Following the Mille Miglia, chassis number 0030 MT returned to Maranello, where it was upgraded with a newer 4.1-liter 340 America V-12 engine sourced from one of Ferrari’s Formula One cars. During this time, the car was also shown at the 1950 Salon de l'Automobile at the Grand Palais in Paris. The next year, chassis number 0030 MT was purchased by Scuderia Marzotto, who continued to race the Ferrari throughout Italy.

    The car competed with Scuderia Marzotto in a number of events, including twice more at the Mille Miglia in 1951 and 1952, as well as the Targa Florio in 1951 and the sports car race at the 1952 Monaco Grand Prix. During this time, Giovanni Bracco and Gianni Marzotto, a pair of well-known Italian racing drivers, were lucky enough to get behind the wheel on a handful of occasions at events throughout their home country.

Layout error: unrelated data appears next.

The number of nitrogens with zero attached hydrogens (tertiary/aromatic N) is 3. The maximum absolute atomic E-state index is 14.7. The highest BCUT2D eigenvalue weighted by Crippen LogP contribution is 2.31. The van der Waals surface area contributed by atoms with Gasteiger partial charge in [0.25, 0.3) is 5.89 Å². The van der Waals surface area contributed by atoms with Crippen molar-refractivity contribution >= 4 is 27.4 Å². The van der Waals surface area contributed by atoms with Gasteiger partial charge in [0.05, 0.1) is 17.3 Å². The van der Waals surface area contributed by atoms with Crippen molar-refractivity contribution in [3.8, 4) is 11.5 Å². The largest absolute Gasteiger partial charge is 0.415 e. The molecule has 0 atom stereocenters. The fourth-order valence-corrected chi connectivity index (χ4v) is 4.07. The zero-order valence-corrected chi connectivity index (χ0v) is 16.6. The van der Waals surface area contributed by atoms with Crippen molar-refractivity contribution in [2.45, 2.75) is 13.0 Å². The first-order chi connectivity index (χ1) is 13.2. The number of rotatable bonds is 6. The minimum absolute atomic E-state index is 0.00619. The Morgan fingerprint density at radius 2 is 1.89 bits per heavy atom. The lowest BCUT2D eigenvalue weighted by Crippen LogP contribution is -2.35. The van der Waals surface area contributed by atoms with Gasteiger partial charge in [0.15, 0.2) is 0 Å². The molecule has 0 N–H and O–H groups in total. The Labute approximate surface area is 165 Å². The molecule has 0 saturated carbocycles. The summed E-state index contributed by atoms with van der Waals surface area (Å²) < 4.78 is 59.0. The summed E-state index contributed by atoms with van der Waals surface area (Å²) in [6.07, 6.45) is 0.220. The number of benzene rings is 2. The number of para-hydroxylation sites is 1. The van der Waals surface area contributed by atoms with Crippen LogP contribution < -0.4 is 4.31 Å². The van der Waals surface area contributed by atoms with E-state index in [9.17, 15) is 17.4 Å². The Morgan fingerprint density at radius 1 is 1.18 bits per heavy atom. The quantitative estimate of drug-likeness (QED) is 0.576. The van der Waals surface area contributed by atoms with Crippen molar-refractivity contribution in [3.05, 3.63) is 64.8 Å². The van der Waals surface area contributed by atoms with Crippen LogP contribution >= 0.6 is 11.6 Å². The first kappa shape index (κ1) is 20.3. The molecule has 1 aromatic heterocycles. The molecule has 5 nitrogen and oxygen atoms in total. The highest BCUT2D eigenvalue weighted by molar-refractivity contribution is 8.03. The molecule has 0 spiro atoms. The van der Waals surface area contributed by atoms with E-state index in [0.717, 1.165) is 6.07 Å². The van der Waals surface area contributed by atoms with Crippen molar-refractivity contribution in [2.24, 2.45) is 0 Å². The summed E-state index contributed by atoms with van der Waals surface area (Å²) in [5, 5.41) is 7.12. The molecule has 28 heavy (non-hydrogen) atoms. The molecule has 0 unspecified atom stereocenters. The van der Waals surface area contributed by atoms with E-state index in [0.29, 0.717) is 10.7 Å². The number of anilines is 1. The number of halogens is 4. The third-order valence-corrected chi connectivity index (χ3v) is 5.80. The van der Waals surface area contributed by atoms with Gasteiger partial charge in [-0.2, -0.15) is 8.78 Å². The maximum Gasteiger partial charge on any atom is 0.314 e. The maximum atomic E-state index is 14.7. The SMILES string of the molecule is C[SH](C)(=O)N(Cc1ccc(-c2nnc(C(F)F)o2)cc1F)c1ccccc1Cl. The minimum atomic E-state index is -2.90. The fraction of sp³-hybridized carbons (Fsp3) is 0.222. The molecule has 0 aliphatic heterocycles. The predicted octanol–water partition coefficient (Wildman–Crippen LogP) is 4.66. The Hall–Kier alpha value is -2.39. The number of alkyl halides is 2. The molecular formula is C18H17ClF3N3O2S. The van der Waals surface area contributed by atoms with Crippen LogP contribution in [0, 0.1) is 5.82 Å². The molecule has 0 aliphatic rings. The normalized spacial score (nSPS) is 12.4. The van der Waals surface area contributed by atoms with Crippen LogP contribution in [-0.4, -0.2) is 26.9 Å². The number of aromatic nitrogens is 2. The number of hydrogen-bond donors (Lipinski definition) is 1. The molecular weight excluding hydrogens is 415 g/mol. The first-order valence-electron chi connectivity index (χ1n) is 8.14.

At the end of its formal racing career, chassis number 0030 MT’s original Touring bodywork had been replaced with a body crafted by Carrozzeria Scaglietti. According to Ferrari historian Marcel Massini, the car would remain in Italy until 1958, passing through four subsequent owners until that year, when it was purchased by Carroll Mills, a serviceman living in Europe, from Vincenzo Sorrentino, of Naples, Italy, in a trade for a Maserati plus cash. Mills then imported it to the United States and stored the car at Zumbach Motors in New York City before moving it to his home in rural Vermont sometime prior to 1961.

    A BARN, A BOY, AND A FERRARI